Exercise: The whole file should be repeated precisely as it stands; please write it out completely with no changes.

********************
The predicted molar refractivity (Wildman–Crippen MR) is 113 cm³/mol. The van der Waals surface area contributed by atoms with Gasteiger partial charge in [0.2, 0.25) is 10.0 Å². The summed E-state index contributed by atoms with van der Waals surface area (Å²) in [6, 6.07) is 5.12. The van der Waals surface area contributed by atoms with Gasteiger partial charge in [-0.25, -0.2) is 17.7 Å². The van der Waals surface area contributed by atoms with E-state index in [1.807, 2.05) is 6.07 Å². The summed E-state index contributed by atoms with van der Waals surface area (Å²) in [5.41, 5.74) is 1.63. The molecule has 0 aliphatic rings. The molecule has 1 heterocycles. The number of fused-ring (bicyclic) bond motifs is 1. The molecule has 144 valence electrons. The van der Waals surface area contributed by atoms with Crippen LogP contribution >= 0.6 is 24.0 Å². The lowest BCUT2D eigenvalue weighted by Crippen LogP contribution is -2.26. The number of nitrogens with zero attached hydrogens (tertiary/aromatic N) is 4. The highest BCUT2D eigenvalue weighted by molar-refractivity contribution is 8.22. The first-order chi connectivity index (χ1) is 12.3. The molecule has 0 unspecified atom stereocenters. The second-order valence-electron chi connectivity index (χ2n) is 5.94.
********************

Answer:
The predicted molar refractivity (Wildman–Crippen MR) is 113 cm³/mol. The van der Waals surface area contributed by atoms with Gasteiger partial charge in [0.2, 0.25) is 10.0 Å². The summed E-state index contributed by atoms with van der Waals surface area (Å²) in [6, 6.07) is 5.12. The van der Waals surface area contributed by atoms with Gasteiger partial charge in [-0.25, -0.2) is 17.7 Å². The van der Waals surface area contributed by atoms with E-state index in [1.807, 2.05) is 6.07 Å². The summed E-state index contributed by atoms with van der Waals surface area (Å²) in [5.41, 5.74) is 1.63. The molecule has 0 aliphatic rings. The molecule has 1 heterocycles. The number of fused-ring (bicyclic) bond motifs is 1. The molecule has 144 valence electrons. The van der Waals surface area contributed by atoms with Crippen LogP contribution >= 0.6 is 24.0 Å². The lowest BCUT2D eigenvalue weighted by Crippen LogP contribution is -2.26. The number of nitrogens with zero attached hydrogens (tertiary/aromatic N) is 4. The highest BCUT2D eigenvalue weighted by molar-refractivity contribution is 8.22. The first-order chi connectivity index (χ1) is 12.3. The molecule has 0 unspecified atom stereocenters. The second-order valence-electron chi connectivity index (χ2n) is 5.94.